Sight and hearing loss charity Sense has been selected as the nominated charity for this year’s Birmingham Post Business Awards. Here, chief executive Gillian Morbey looks at its work
Sense is a national charity that supports children, adults and older people who have sight and hearing loss as well as those with additional support needs.
We offer personalised services, campaign for change, and have built a worldwide reputation for our pioneering work.
Sense has kept pace with the changing needs of the individuals and families that it supports so as to ensure it remains relevant to their lives. We support people of all ages with a wide range of sight and hearing difficulties and associated communication needs or additional learning disabilities.
There are over 250,000 children and adults across the UK who have both sight and hearing impairments, with that number set to increase significantly over the coming decades.
Sense was started by a group of families who had deafblind children after being seriously affected by rubella during pregnancy.
Today, a growing number of children are born prematurely with a range of medical conditions that often includes sight and hearing impairments.
There are also older people who develop sight and hearing loss at later life. We still have a live community of active families at the heart of Sense; that is a big part of who we are and what we do.
Having both sight and hearing impairments affects all aspects of a person’s life – from their ability to communicate, to access information or to get around.
The sight and hearing loss impact on each other, multiplying the total effect. A person with both sight and hearing impairments has described it as colour mixing... "If you think of deafness as yellow and blindness as blue, when you mix them both you don’t get yellowblue, but a completely different colour – green".
What is it like for a child growing up with both sight and hearing loss? Making eye contact, watching expressions on the faces of others and listening to the voices are all important steps in early communication which we take for granted. But for the children we support, their attempts to communicate may not be recognised.
Imagine being unable to express when you are in pain, hungry, or to tell your family you love them.
Sense helps children to make sense of the world around them. Physical closeness and touch become increasingly important.
We are able to help as our staff are trained in the ‘total communication’ approach. We take time to understand and respond to a person’s ways of communicating, whether that is through speech, sign, symbols, objects of reference, gestures or body language.
We work closely in partnership with each person and their family, learning about the things that matter to them – particularly how they communicate their likes and dislikes.
At Sense we offer specialist advice, information and services across the UK, using skilled staff and a dedicated network of volunteers.
In our community resource and day centres around the UK, people are able to choose from a wide range of activities and programmes that can help them to develop their communication and living skills.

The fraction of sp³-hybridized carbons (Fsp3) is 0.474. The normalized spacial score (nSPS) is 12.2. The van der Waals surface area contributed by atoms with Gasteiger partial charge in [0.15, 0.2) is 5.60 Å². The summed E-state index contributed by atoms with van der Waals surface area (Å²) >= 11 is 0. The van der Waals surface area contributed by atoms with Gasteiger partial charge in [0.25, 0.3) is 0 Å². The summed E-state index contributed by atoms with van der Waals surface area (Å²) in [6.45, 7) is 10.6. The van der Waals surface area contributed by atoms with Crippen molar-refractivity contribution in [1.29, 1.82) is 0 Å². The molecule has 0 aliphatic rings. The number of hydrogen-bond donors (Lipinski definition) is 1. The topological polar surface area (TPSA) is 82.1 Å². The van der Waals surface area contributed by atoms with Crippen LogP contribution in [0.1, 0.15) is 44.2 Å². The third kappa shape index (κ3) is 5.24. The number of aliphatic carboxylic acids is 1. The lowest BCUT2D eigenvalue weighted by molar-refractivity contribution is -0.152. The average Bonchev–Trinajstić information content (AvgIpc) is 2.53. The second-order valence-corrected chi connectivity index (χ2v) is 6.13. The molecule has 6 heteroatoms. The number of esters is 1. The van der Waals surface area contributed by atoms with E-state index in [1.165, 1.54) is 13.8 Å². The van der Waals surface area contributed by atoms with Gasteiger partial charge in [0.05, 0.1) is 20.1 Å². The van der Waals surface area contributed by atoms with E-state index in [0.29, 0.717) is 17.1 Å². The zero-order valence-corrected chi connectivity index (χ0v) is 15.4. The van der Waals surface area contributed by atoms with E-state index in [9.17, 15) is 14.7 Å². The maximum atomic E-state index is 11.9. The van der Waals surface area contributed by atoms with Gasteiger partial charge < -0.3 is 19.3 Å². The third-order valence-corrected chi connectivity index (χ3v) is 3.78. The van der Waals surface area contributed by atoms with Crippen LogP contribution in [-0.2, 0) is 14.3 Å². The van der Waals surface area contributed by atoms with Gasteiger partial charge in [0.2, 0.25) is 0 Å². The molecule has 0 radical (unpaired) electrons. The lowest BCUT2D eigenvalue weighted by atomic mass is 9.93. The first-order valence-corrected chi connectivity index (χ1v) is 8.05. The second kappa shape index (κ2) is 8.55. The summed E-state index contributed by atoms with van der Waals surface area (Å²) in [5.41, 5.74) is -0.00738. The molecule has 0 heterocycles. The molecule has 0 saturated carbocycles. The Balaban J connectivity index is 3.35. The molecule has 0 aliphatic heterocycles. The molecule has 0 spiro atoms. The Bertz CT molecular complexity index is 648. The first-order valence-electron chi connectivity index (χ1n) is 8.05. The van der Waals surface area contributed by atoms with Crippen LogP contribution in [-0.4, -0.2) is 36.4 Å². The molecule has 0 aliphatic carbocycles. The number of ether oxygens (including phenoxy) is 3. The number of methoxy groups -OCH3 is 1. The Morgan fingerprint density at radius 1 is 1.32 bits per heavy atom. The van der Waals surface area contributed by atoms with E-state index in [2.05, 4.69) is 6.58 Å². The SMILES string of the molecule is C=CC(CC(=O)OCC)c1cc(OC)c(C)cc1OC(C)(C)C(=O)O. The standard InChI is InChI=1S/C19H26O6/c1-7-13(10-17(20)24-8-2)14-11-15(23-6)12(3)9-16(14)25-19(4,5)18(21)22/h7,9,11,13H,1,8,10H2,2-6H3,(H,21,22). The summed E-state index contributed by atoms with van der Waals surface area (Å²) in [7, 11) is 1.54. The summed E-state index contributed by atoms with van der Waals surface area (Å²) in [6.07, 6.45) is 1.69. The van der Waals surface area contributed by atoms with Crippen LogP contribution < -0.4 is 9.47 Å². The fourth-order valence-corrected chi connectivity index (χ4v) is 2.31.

We also offer a range of supported accommodation services so that people can choose between housing options. Most of our income is generated through providing commissioned services for local authorities and we also fund-raise for our charitable work such as campaigns, information and public awareness.
We believe that larger organisations such as Sense have a responsibility not only to contribute to these sectors but be part of the local communities they work in.
One of the biggest and most ambitious fundraising schemes we are developing at the moment is Touchbase Birmingham, which will be a new pioneering centre for disabled people and the wider community. It is based in Selly Oak but with a wider reach across Birmingham.
We come to this project from a position of strength. We have a long established base in Birmingham supporting both adults and children across the region.
We have a Birmingham office located in Selly Oak and strong relationships with Birmingham City Council and the University of Birmingham, where the School of Education runs specialist MSI courses.
Sense also has close links with Birmingham Children’s Hospital. Touchbase will include direct Sense service provision, day care services as well as, arts and well-being activities, a family and children’s area, conference facilities and a public café.
These "social" businesses are designed to be used by all the community and we will invest all future profits back into the charity.
Through Touchbase, we will aim to harness community capacity and build resilience in the local community and voluntary sector – giving people a real stake and greater ownership.
It is our vision that people with disabilities engage and enjoy life with able bodied people and the communities in which they live in.
Construction of the building will commence in 2015, with the creation of up to 130 jobs, helping to support the regeneration of the local area. It will open in late 2016.
The total cost of the scheme will be around £14m with the money to come from a combination of Sense funds, social bonds, grant and fundraising.
Already we have received £2.1m from the Government’s Regional Growth Fund.
We were the first voluntary sector organisation to receive funding, in recognition that like private companies we are able to boost economic growth across the West Midlands throughout the country.
We are ready to invest in this project but can’t do it all on our own. Support from business community in Birmingham would make the project a reality.
** Anyone interested in finding out more about this ambitious project should visit our website at sense.org.uk or contact our Head of Capital Appeals Mankit Yau on Mankit.firstname.lastname@example.org